The interview starts in the swish boardroom of a Freemans Bay production company where it must be said the wizened figure of Geoff Murphy looks a little out of place.

He's used to seeing rooms like this. He's been largely working as a director-for-hire in Hollywood since his last New Zealand feature, 1988's Never Say Die. He also worked as a second unit director on the Lord of The Rings trilogy, shooting action scenes, as well as doing the same for Lee Tamahori on the forthcoming action sequel XXX: State of the Union.

During the first questions about what attracted him to the story behind his new thriller Spooked - loosely based on events in the book The Paradise Conspiracy by Ian Wishart and the 1991 death of young Auckland computer dealer Paul White - the tape recorder dies.

"They must know we're talking," cackles Murphy, a man whose films have always had an anti-establishment kick and a streak of paranoia. So we adjourn - picking up a spare recorder from the office - to the Herald's local and a nice glass of red. That's much better.

Q. You were saying on the way over about how in New Zealand films you can't bullshit a New Zealand audience.

A. It's quite interesting how the New Zealand audience treats a New Zealand film to an American film. They are much more forgiving of American films. But in New Zealand films they will not let you bullshit them. They will not let you create contrivances that are unreal for the benefit of shoehorning a stunt in. They will come up and say, "That wouldn't happen", and they will reject it.

But generally speaking, the New Zealand audience - we've been making these films since '77 - tends to go and see the good ones. Now that's not true of American films. They will go and see any damn thing. But with the New Zealand ones they go "No we'll only go and see the good ones". I like that and I do tend to think I make good ones and they do tend to go and see my ones.

So I think we've got a good shot with this one. The history is on our side in that sense.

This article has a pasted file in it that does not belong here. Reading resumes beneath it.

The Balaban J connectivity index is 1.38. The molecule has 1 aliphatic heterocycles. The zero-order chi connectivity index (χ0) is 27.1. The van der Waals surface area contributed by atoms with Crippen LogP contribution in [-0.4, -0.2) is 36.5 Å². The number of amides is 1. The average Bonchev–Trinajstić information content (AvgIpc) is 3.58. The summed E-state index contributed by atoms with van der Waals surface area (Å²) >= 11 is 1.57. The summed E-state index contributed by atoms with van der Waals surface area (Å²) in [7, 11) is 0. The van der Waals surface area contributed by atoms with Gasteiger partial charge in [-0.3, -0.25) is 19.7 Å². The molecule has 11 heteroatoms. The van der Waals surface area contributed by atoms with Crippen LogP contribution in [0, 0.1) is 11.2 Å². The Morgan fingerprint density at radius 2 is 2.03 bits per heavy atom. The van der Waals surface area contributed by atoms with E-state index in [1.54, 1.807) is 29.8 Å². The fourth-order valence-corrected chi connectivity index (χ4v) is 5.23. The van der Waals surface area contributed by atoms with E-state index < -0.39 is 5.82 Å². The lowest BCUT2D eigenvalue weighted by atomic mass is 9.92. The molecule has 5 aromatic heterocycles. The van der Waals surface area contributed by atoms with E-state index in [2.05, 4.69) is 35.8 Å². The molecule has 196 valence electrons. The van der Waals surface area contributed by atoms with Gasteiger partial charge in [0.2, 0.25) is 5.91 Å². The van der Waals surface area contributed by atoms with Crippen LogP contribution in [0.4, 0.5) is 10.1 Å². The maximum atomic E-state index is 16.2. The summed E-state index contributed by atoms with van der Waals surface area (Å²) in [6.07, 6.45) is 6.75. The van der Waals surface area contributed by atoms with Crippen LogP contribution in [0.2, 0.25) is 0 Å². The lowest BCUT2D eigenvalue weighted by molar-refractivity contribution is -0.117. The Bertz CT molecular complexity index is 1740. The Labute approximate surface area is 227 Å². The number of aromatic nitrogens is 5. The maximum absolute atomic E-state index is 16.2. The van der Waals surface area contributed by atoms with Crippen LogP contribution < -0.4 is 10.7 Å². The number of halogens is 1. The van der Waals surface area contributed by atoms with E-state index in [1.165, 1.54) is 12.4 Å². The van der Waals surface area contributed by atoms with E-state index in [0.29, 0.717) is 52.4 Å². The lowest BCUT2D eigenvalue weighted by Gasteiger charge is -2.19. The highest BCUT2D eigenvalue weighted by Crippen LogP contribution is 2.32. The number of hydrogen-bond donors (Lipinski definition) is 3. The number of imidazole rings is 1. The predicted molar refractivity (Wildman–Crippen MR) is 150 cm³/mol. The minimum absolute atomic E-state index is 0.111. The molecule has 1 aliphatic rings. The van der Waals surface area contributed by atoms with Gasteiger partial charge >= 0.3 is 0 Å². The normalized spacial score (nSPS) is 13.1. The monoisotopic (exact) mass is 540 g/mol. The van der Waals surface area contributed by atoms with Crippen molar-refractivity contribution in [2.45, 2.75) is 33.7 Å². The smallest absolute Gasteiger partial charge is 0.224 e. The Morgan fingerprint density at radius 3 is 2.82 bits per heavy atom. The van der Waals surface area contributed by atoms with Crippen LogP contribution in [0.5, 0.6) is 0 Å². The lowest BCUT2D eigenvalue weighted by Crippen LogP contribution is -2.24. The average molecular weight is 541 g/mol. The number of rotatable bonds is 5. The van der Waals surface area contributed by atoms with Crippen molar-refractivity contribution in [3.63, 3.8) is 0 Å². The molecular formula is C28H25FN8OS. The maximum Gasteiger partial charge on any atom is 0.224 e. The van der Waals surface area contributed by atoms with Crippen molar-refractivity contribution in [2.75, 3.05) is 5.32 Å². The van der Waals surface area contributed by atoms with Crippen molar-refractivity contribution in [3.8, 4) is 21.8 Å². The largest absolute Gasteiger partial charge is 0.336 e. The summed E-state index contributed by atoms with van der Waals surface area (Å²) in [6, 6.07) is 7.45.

Q. Spooked is unusual in that it's got two leads in two different storylines - Cliff Curtis' reporter and Chris Hobbs' computer guy.

A. It's the nature of the story. You have an incident which happens and then an investigation of that. It's two stories. One story can't start until the other one is finished. Therefore the contrivance of Spooked is that we make the reporter who is investigating the first story, also the narrator. There is a point when the second lead takes over the movie and we always referred to that as the baton change, and it's often a bit tricky to pull off. But it happened in Goodbye Pork Pie.

Q. Talking of which, you got Kelly Johnson back in this one.

A. He was thrilled. It was like "You still remember". He was delightful.

Q. Spooked also has a fairly mixed range of tones - it goes from paranoid to goofy and quite a few points in between.

A. I think you will find that's been in every film I've ever made. I have been criticised constantly for what they call crossing the genres. But I hate heroes that wear white hats and are perfect and villains who are all in black. I like my heroes to be flawed and my villains to have moments when you really enjoy them. I think Utu is a classic example where the hero and the villain are the same person.

I think to have made Spooked linear in terms of its tone would have made the film duller. One of the problems of New Zealand cinema is that it's too damn earnest anyway.